Offside Rhododendron Management on the Basingstoke Canal
5/6 October 2019
It always makes a change to visit the Basingstoke, being a fully restored and operational canal. Unusually the Basingstoke is not operated and maintained by the Canal and Rivers Trust – instead, it is owned and maintained by the Basingstoke Canal Authority, financed partly by Surrey and Hampshire county councils, and also supported both financially and operationally by the Basingstoke Canal Society. After a long relationship with the Canal Society (formerly the Surrey and Hampshire Canal Society) going back to the original restoration through the 1970s-1991, and subsequent back-pumping and towpath improvement schemes, Kescrg is always keen to return periodically to help with the inevitable ongoing maintenance of the canal.
A perennial problem on the canal is encroachment of the line by invasive rhododendron bushes growing on the offside banks. Having had a very successful dig in 2016 clearing around 200m of the offside between Frimley and Deepcut, we were due to return to carry out similar work in Fleet for our February dig. However, as the Friday of the dig progressed, so did a massive snowstorm – causing chaos as it tracked East along the M4 and finally by late afternoon settled on Basingstoke and its surroundings. As with many drivers and their cars, we abandoned the dig at short notice – just as well, as being a Fleet resident I awoke on Saturday morning to a good 4 inches of snow.
So, we rescheduled the visit to October- and duly a small but enthusiastic team met at Odiham scout hut on the Friday night ready to meet up with Geoff the local and crack on in the morning. The base for operations was the layby on Crookham road between Fleet and Church Crookham, where the brand new chipper would be stationed. The area to be cleared was about half a mile up the canal, opposite the Fox and Hounds pub. This meant cutting rhododendron into the workboat, then transporting it back to the chipping site for offloading. Unfortunately, we could not leave the chipper unattended, so the chipping team had to wait for each shipment of cuttings, so had to be somewhat patient between loads.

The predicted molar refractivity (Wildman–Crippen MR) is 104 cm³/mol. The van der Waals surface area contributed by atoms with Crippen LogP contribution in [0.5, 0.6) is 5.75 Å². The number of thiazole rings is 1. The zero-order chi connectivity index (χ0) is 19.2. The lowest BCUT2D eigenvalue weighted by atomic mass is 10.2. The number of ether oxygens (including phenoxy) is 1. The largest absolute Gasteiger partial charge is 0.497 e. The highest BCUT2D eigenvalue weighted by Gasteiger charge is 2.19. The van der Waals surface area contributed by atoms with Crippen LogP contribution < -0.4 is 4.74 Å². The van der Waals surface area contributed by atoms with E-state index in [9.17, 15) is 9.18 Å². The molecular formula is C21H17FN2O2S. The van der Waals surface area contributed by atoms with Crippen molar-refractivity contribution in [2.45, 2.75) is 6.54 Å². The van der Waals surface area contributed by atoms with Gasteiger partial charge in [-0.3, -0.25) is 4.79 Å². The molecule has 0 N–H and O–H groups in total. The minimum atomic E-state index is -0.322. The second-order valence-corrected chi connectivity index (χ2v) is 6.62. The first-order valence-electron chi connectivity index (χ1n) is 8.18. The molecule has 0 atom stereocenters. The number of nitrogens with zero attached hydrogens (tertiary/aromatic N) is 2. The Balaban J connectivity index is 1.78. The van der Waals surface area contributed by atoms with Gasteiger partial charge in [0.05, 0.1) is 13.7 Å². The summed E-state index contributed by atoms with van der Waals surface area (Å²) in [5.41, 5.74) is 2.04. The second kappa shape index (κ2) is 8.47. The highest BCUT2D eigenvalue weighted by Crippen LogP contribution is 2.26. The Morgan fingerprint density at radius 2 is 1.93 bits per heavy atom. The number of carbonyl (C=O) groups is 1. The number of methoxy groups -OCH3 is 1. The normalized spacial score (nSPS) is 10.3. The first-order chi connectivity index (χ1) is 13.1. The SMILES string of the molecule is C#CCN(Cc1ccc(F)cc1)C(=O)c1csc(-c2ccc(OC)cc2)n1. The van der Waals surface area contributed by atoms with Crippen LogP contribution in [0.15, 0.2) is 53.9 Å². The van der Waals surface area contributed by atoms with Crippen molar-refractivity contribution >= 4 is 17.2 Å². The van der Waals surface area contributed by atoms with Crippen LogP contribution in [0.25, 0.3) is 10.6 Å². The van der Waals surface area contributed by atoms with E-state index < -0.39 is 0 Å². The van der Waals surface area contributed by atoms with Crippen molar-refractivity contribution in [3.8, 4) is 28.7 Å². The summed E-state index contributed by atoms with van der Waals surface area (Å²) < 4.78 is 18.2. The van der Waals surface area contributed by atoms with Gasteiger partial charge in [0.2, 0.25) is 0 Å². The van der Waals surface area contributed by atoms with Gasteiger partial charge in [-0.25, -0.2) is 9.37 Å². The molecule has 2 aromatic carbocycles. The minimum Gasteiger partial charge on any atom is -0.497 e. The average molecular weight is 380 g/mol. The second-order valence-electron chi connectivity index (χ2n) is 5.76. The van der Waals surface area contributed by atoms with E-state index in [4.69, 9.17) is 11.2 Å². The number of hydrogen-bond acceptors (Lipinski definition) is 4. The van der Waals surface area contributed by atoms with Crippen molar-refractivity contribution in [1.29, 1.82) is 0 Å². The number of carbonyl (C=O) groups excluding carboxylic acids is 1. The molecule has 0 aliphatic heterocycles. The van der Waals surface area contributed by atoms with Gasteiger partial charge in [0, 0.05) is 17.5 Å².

However, once we had a pattern established, we were able to cut several boat-loads each day. We had to work carefully as we were clearing the banks at the bottom of a row of gardens, and there were several native trees and shrubs that we were careful not to damage. The residents were very supportive of the work we were doing as it will allow much more light into their gardens – and though due to the ferrying back and forth from the chipping site (not helped by a slightly underpowered and temperamental outboard) progress was not as rapid as our previous visit to Frimley – by the end of Sunday we had cleared about 100m of the offside. In particular, this stretch is on a sharp bend and near where the trip boat takes on visitors, so doubling the width of navigable water is greatly beneficial to users of the canal.
With thanks to Geoff and the Basingstoke Canal Society for hosting us, this was a really interesting and productive weekend.